Tag Archives: kids playing doctor

Little Pitchers, Big C

“Mama, come on! Play doctor with me!”

“One second.”

I tapped hurriedly at my computer. I was trying to list something on ebay while simultaneously keeping MJ company. She’d been patient, considering she’d been asking me to put the laptop down for over fifteen minutes.

“Give me…one…more…minute,” I muttered, as I tapped out a description of the hideous kids’ top I was trying to sell. What’s a euphemism for “I wouldn’t put my child in this if she were naked in a nuclear freeze?”

“To die for,” I wrote.


“OK, OK,” I said, not glancing up from my screen. “Are my patients ready?”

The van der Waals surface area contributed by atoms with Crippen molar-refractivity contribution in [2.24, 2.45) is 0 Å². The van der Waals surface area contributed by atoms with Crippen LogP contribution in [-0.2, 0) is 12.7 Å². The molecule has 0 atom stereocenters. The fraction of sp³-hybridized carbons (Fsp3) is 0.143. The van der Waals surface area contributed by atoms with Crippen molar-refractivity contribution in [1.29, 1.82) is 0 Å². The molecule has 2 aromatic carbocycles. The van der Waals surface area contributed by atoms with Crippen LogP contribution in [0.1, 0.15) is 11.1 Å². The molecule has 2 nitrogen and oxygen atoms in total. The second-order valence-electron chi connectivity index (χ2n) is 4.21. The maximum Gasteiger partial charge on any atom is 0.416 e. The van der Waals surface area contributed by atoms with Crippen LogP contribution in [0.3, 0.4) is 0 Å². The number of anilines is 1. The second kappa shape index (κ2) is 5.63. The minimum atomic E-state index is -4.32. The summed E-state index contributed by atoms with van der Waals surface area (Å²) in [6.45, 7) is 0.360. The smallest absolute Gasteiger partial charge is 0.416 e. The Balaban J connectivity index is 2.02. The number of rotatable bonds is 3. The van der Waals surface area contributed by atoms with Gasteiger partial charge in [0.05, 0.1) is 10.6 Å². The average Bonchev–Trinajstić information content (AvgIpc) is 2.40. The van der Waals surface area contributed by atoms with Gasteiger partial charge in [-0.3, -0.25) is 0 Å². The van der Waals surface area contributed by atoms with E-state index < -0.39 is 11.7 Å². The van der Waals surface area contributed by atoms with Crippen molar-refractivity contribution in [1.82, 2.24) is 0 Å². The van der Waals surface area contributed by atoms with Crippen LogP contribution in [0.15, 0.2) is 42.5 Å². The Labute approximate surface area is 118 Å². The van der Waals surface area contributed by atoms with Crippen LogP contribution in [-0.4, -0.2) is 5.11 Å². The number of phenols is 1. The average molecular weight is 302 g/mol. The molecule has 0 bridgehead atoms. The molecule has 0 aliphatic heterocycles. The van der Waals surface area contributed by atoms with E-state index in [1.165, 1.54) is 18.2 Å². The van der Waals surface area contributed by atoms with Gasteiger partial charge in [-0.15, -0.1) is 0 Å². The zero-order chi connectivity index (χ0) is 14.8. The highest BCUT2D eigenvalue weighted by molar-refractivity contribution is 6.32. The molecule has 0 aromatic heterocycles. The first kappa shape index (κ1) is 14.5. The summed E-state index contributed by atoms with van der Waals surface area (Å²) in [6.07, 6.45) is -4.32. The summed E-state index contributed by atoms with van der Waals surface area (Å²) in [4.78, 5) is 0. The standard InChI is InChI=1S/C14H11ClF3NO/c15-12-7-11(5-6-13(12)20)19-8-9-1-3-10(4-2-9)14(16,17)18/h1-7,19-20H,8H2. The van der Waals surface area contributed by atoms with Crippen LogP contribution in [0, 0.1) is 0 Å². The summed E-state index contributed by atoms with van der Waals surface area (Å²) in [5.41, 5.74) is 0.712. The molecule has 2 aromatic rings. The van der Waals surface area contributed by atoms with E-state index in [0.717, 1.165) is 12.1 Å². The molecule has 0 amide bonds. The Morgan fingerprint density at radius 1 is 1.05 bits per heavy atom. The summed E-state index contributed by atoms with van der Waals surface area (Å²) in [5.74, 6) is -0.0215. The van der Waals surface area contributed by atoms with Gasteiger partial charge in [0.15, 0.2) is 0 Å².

“Doctor’s tools?”

“I laid them out.”

Done, finally. “I’m coming right now.” I hit enter, waited for confirmation–Congratulations! Your item is for sale!–and shut my laptop. Standing up, I smiled gamely. “I’m ready.”

Then I saw the waiting room. Otherwise known as the row of small chairs MJ drags in from all over the house to prop my patients on. There were, like, fifteen. Each one containing a stuffed animal, fluffy and impatient-looking.

“Jesus. That’s a lot of patients, Myra-Jean.”


“I have errands to run.”

She looked at me sweetly. “Just do these guys and we’ll be done.”

I took a deep breath. We could start, I guessed, and see if she got bored.


Sighing, I walked to my office. The couch. “Bring me number one.”

MJ–who moonlights as the ambulance driver–hopped onto her plasma car, drove it all of three inches to the waiting chairs, and grabbed a small brown horse. Pivoting the car slightly, she drove it another half a foot and dropped her passenger on the coffee table.

I picked it up. “Hi, little horse. What’s your name?”

MJ replied squeakily: “Lisa.”

I petted my client’s mane. “Hi, Lisa. And what seems to be the trouble today?”